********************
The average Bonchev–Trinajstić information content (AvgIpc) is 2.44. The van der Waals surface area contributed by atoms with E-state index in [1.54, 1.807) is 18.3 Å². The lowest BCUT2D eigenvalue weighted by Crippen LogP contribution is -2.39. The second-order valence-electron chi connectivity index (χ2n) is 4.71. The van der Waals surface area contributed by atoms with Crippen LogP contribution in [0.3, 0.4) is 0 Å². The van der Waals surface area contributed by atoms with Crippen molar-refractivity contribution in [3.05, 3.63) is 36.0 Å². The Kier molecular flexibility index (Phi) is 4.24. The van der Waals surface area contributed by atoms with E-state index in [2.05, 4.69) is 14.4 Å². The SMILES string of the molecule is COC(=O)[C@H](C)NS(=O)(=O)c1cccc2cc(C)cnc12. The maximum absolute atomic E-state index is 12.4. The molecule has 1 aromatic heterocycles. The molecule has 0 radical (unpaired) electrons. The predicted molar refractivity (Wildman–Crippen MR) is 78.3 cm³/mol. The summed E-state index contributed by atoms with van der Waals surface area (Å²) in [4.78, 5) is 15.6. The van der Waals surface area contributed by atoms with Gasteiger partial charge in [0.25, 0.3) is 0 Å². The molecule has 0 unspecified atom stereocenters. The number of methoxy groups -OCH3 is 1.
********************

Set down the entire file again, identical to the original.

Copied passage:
The average Bonchev–Trinajstić information content (AvgIpc) is 2.44. The van der Waals surface area contributed by atoms with E-state index in [1.54, 1.807) is 18.3 Å². The lowest BCUT2D eigenvalue weighted by Crippen LogP contribution is -2.39. The second-order valence-electron chi connectivity index (χ2n) is 4.71. The van der Waals surface area contributed by atoms with Crippen LogP contribution in [0.3, 0.4) is 0 Å². The van der Waals surface area contributed by atoms with Crippen molar-refractivity contribution in [3.05, 3.63) is 36.0 Å². The Kier molecular flexibility index (Phi) is 4.24. The van der Waals surface area contributed by atoms with E-state index in [2.05, 4.69) is 14.4 Å². The SMILES string of the molecule is COC(=O)[C@H](C)NS(=O)(=O)c1cccc2cc(C)cnc12. The maximum absolute atomic E-state index is 12.4. The molecule has 1 aromatic heterocycles. The molecule has 0 radical (unpaired) electrons. The predicted molar refractivity (Wildman–Crippen MR) is 78.3 cm³/mol. The summed E-state index contributed by atoms with van der Waals surface area (Å²) in [4.78, 5) is 15.6. The van der Waals surface area contributed by atoms with Gasteiger partial charge in [0.25, 0.3) is 0 Å². The molecule has 0 unspecified atom stereocenters. The number of methoxy groups -OCH3 is 1.